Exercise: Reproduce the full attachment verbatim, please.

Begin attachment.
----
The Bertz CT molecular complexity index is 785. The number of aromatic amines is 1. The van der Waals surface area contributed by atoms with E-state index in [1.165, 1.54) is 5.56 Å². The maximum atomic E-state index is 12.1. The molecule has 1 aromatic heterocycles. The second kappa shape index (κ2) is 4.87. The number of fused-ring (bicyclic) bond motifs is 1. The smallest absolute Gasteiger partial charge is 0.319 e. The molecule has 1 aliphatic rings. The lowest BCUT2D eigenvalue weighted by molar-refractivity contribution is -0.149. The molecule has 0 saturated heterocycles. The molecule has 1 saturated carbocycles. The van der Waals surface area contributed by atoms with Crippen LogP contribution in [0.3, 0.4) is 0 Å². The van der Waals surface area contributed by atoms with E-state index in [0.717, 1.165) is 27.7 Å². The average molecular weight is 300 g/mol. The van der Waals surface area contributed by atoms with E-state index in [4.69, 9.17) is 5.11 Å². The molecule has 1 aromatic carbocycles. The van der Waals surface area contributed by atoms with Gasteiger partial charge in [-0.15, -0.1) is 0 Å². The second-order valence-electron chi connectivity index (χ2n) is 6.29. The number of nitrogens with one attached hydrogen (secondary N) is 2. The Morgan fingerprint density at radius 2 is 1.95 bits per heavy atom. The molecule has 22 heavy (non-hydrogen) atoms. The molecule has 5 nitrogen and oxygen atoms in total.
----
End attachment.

The Bertz CT molecular complexity index is 785. The number of aromatic amines is 1. The van der Waals surface area contributed by atoms with E-state index in [1.165, 1.54) is 5.56 Å². The maximum atomic E-state index is 12.1. The molecule has 1 aromatic heterocycles. The second kappa shape index (κ2) is 4.87. The number of fused-ring (bicyclic) bond motifs is 1. The smallest absolute Gasteiger partial charge is 0.319 e. The molecule has 1 aliphatic rings. The lowest BCUT2D eigenvalue weighted by molar-refractivity contribution is -0.149. The molecule has 0 saturated heterocycles. The molecule has 1 saturated carbocycles. The van der Waals surface area contributed by atoms with Crippen LogP contribution in [0.3, 0.4) is 0 Å². The van der Waals surface area contributed by atoms with E-state index in [0.717, 1.165) is 27.7 Å². The average molecular weight is 300 g/mol. The van der Waals surface area contributed by atoms with E-state index in [4.69, 9.17) is 5.11 Å². The molecule has 1 aromatic carbocycles. The van der Waals surface area contributed by atoms with Gasteiger partial charge in [-0.15, -0.1) is 0 Å². The second-order valence-electron chi connectivity index (χ2n) is 6.29. The number of nitrogens with one attached hydrogen (secondary N) is 2. The Morgan fingerprint density at radius 2 is 1.95 bits per heavy atom. The molecule has 22 heavy (non-hydrogen) atoms. The molecule has 5 nitrogen and oxygen atoms in total.